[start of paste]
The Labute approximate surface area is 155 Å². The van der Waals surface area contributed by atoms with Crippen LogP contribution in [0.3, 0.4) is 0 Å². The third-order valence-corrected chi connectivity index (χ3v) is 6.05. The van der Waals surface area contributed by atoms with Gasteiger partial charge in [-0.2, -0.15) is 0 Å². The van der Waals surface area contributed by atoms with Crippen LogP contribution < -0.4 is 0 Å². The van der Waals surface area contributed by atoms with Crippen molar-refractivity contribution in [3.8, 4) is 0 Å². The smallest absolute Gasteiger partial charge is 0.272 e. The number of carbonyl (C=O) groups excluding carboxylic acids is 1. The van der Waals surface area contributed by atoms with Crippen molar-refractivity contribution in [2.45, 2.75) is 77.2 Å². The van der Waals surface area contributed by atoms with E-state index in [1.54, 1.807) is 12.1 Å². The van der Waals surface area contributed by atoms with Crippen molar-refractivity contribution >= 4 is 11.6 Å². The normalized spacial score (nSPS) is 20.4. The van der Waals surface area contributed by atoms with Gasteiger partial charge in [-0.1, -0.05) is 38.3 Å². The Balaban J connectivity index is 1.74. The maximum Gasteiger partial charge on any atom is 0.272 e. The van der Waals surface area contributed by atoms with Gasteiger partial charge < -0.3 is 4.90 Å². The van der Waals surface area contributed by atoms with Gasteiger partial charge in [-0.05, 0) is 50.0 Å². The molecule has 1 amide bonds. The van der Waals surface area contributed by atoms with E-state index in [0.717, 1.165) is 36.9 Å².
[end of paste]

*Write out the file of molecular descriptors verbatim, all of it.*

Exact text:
The Labute approximate surface area is 155 Å². The van der Waals surface area contributed by atoms with Crippen LogP contribution in [0.3, 0.4) is 0 Å². The third-order valence-corrected chi connectivity index (χ3v) is 6.05. The van der Waals surface area contributed by atoms with Gasteiger partial charge in [-0.2, -0.15) is 0 Å². The van der Waals surface area contributed by atoms with Crippen LogP contribution < -0.4 is 0 Å². The van der Waals surface area contributed by atoms with Crippen molar-refractivity contribution in [3.8, 4) is 0 Å². The smallest absolute Gasteiger partial charge is 0.272 e. The number of carbonyl (C=O) groups excluding carboxylic acids is 1. The van der Waals surface area contributed by atoms with Crippen molar-refractivity contribution in [2.45, 2.75) is 77.2 Å². The van der Waals surface area contributed by atoms with E-state index in [1.54, 1.807) is 12.1 Å². The van der Waals surface area contributed by atoms with Crippen molar-refractivity contribution >= 4 is 11.6 Å². The normalized spacial score (nSPS) is 20.4. The van der Waals surface area contributed by atoms with Gasteiger partial charge in [-0.1, -0.05) is 38.3 Å². The Balaban J connectivity index is 1.74. The maximum Gasteiger partial charge on any atom is 0.272 e. The van der Waals surface area contributed by atoms with Gasteiger partial charge < -0.3 is 4.90 Å². The van der Waals surface area contributed by atoms with Gasteiger partial charge in [-0.05, 0) is 50.0 Å². The molecule has 1 amide bonds. The van der Waals surface area contributed by atoms with E-state index in [0.717, 1.165) is 36.9 Å².